You have obviously given this a lot of thought. In the article, I was not so much concerned about our modern understanding of what relgiion is as much as what the men who wrote the Treaty of Tripoli would have thought about its definition. What did they have in mind when they discussed the "Christian religion"? Thanks for taking the time.


someonewhoknows profile image

someonewhoknows 7 years ago from south and west of canada,north of ohio

Would you say that the vatican is a nation rather than a government?It is called the nation of God !

If so,then are all of the governments that are supported by that nation secular?

Is the government of Ireland secular?

Is the government of Islam secular?

Is the government of any place secular that is supported by a nation?

Are there any secular governments?Of course there are.But that wasn't and still isn't in some places where religion has replaced secular government.

Some of the people who came to america were persecuted in their former homeland for their beliefs.That's why they came here for asylum.

Like the puritans,jews,irish,muslims,sometimes because of their religious beliefs.

The secular government of the states of the unitedstates are designed to tolerate all religions.However no matter what religion you belong to it's all the members of a government that together decide what rules or laws they are willing to live under in public.In effect people who live under self imposed religious rules and rules that are imposed by the majority under a civil government are living under two sets of rules or laws For instance the practice of not earting pork is a strict muslim rule or law ,or eating kosher as in traditional jewish religious law,as well as not eating meat on friday's as in the Catholic religion .These rules self imposed by their respective religious beliefs Their religion may have it's own rules,but they have no bearing on any other religion,unless those other religions all agreed to them already or if those laws were agreed upon by all the people in a civilian government vote by 75 percent such as is required in a contitutional amendment in the unitedstates although only two thirds is required for any non constitutional law civil law.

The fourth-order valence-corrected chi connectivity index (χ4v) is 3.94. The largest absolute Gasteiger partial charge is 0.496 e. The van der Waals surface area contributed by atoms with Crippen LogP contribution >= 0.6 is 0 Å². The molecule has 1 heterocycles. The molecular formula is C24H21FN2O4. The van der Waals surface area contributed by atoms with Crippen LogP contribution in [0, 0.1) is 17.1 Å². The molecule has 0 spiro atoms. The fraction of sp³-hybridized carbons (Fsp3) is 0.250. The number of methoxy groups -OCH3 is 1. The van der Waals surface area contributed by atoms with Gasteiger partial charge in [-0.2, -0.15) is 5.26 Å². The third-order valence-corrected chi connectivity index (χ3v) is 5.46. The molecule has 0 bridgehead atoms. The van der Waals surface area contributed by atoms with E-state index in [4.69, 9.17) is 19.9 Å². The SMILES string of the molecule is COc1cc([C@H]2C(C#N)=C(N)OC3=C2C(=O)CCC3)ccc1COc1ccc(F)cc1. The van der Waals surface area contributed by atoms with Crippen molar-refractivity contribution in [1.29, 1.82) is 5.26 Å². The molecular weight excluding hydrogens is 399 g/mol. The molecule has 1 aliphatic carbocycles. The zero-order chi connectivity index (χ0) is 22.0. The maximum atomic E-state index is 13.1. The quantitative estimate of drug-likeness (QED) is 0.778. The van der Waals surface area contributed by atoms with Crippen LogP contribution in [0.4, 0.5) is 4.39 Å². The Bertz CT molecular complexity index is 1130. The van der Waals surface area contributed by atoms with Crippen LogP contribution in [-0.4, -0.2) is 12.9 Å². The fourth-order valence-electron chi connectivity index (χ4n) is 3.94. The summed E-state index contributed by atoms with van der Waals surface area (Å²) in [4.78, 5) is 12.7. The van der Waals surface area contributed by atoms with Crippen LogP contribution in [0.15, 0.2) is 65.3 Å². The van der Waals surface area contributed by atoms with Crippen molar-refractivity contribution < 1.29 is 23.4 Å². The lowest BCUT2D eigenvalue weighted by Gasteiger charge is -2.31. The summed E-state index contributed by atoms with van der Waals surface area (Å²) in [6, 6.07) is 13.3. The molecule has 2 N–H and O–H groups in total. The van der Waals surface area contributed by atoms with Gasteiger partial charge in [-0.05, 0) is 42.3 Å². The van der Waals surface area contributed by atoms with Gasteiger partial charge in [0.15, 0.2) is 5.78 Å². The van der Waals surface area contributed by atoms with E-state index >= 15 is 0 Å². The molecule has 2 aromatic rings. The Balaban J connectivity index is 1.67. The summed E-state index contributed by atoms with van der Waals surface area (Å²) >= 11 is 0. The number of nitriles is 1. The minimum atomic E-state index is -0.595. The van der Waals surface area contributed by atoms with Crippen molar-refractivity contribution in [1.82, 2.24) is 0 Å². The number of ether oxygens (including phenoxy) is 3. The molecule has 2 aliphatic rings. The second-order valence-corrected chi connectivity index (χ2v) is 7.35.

All of the above is in agreement with your statements here.In fact I believe that the idea that certain secular rules or laws which ever word you prefer we are in agreement. A small percentage that may not have voted for such a law would be in disagreement with the majority However we could never probably be in 100 percent agreement about everything so to be practical an overiding majority is the best we can hope for as the founding fathers knew..

Your statement about the definition of religion may be the same as some others here.

but in my mind believing in one God by whatever name is not a religion.although some call it Gnostism, to me it is a personal opinion based on what I see in the world around me and the questions all human beings have had about existance since time began.Religion is a formalised extention of that belief in a God.Not simply a belief in God.A big diference.Otherwise we wouldn't have so many wars in the name of religion.As for atheists who don't believe in anything I can't fathom how they think? To me anyone who treats anyone else with any respect must have some personal belief even if just towards other human beings.Sad to say some only think of other people as just another animal to be used without any identification with some higher intelligence.